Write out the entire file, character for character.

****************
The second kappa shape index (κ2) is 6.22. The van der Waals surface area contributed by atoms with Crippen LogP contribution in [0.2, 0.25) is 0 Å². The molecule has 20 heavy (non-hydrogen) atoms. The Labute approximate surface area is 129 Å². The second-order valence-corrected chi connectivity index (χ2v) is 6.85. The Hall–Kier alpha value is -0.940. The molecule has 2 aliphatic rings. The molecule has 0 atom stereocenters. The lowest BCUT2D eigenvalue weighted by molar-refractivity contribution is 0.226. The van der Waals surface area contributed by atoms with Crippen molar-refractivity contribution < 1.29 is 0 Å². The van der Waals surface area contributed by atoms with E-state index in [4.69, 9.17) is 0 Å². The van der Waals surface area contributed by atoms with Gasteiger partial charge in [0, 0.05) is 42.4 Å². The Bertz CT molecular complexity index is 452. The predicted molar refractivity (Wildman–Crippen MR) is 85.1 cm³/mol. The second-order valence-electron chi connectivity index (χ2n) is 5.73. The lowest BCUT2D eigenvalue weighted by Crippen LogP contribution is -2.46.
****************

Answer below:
The second kappa shape index (κ2) is 6.22. The van der Waals surface area contributed by atoms with Crippen LogP contribution in [0.2, 0.25) is 0 Å². The molecule has 20 heavy (non-hydrogen) atoms. The Labute approximate surface area is 129 Å². The second-order valence-corrected chi connectivity index (χ2v) is 6.85. The Hall–Kier alpha value is -0.940. The molecule has 2 aliphatic rings. The molecule has 0 atom stereocenters. The lowest BCUT2D eigenvalue weighted by molar-refractivity contribution is 0.226. The van der Waals surface area contributed by atoms with Crippen molar-refractivity contribution < 1.29 is 0 Å². The van der Waals surface area contributed by atoms with E-state index in [4.69, 9.17) is 0 Å². The van der Waals surface area contributed by atoms with Gasteiger partial charge in [0, 0.05) is 42.4 Å². The Bertz CT molecular complexity index is 452. The predicted molar refractivity (Wildman–Crippen MR) is 85.1 cm³/mol. The second-order valence-electron chi connectivity index (χ2n) is 5.73. The lowest BCUT2D eigenvalue weighted by Crippen LogP contribution is -2.46.